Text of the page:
The news of his death reached me through e-mail. I was shocked. It was as though I had lost my own kid. We work with these kids, love them, yell at them, eat with them, celebrate with them, grow with them and to lose one is just horrible. He died months ago but I haven’t been able to talk about his death all of this time; I just had it all bottled up inside me. God in His mercy though did allow him to go back to his school to see his students one last time, to travel half way across the country to go see his family one last time. God in His mercy also now has Sunday with Him, as I also remember way back to the day years ago when Sunday accepted His Son. In Tanzania, people say when they have lost a loved one that the person has just gone on ahead of us. I look forward to the day when we no longer have to experience this sorrow over and over again – the day when we have all arrived.

When we receive our new missionary teachers here, I always want to say “Welcome to the trenches.” This work is real life trench work and nothing in these trenches is easy. Sometimes the victories seem few in light of all of the heartbreaks. Sometimes the only way to survive the heartbreaks is to remember back to the victories. My prayer for all these new missionaries who have just joined us, and for all those who will be coming in the future, is that somehow God will give them the courage to stay in the trenches, to not run away, to keep on investing in the lives of these kids.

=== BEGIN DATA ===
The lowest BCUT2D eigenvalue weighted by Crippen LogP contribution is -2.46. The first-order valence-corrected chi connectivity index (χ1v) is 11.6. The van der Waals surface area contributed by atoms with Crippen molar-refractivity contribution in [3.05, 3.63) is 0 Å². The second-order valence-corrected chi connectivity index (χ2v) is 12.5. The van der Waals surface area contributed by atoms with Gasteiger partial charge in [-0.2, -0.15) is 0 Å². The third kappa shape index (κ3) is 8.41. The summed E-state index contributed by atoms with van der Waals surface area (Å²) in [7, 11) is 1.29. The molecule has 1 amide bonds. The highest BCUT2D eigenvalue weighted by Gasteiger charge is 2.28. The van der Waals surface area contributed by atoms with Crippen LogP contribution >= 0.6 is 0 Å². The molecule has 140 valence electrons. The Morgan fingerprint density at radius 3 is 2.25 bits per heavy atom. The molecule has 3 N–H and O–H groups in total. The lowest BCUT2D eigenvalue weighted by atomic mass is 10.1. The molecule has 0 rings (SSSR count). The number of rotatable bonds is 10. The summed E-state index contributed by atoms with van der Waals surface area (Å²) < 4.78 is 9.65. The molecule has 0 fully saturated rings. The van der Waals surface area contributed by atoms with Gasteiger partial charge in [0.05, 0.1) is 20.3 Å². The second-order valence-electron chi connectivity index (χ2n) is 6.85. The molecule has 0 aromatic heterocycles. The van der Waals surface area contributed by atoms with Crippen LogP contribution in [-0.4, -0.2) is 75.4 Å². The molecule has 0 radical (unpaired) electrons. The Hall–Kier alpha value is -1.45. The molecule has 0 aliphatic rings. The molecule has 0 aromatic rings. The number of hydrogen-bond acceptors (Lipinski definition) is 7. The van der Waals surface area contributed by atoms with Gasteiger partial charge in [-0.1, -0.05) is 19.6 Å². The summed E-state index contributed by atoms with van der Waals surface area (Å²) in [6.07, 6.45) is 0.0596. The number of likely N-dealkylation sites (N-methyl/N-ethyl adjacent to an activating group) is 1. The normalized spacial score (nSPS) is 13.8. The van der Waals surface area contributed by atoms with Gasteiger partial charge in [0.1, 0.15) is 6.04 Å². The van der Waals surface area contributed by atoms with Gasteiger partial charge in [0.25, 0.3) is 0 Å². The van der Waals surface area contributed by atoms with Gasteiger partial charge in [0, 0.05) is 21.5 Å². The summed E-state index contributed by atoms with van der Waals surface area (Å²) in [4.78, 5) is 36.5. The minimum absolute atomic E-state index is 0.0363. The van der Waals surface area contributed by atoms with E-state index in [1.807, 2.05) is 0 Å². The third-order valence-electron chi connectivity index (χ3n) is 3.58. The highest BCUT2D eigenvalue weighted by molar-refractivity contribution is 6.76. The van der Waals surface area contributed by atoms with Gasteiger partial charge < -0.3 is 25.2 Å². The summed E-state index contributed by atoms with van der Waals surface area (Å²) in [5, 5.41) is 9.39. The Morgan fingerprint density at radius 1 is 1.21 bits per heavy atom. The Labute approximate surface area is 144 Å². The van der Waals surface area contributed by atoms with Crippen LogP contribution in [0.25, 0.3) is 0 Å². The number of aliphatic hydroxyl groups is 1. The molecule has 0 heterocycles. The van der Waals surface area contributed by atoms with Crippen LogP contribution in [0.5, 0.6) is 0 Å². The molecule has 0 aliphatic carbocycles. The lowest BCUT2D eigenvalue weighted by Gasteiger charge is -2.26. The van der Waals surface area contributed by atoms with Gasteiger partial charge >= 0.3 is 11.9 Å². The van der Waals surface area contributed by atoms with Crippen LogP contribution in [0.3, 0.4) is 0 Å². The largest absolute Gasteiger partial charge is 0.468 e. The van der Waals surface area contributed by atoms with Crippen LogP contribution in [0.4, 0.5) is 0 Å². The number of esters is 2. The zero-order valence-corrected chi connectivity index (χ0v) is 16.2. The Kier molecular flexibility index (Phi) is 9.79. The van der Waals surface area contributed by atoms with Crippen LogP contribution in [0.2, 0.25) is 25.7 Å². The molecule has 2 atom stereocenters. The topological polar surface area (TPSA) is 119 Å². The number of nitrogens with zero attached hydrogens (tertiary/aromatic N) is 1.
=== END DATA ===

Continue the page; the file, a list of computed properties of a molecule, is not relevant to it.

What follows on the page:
Sometimes the pain is too great to write about; sometimes writing about it helps the pain to go away. I’ll never forget Sunday and I’m so glad that he was my student, so glad he came back after the university to serve with us, so glad that we’ll have all of eternity together, and yet so sad that we don’t have more of the now together. I pray all the time for all of those who are still my students now – some will make stupid, bad choices like Sunday did long ago and it will cost them in the same way that it cost him – and some thankfully, won’t. But I’ll still love them all.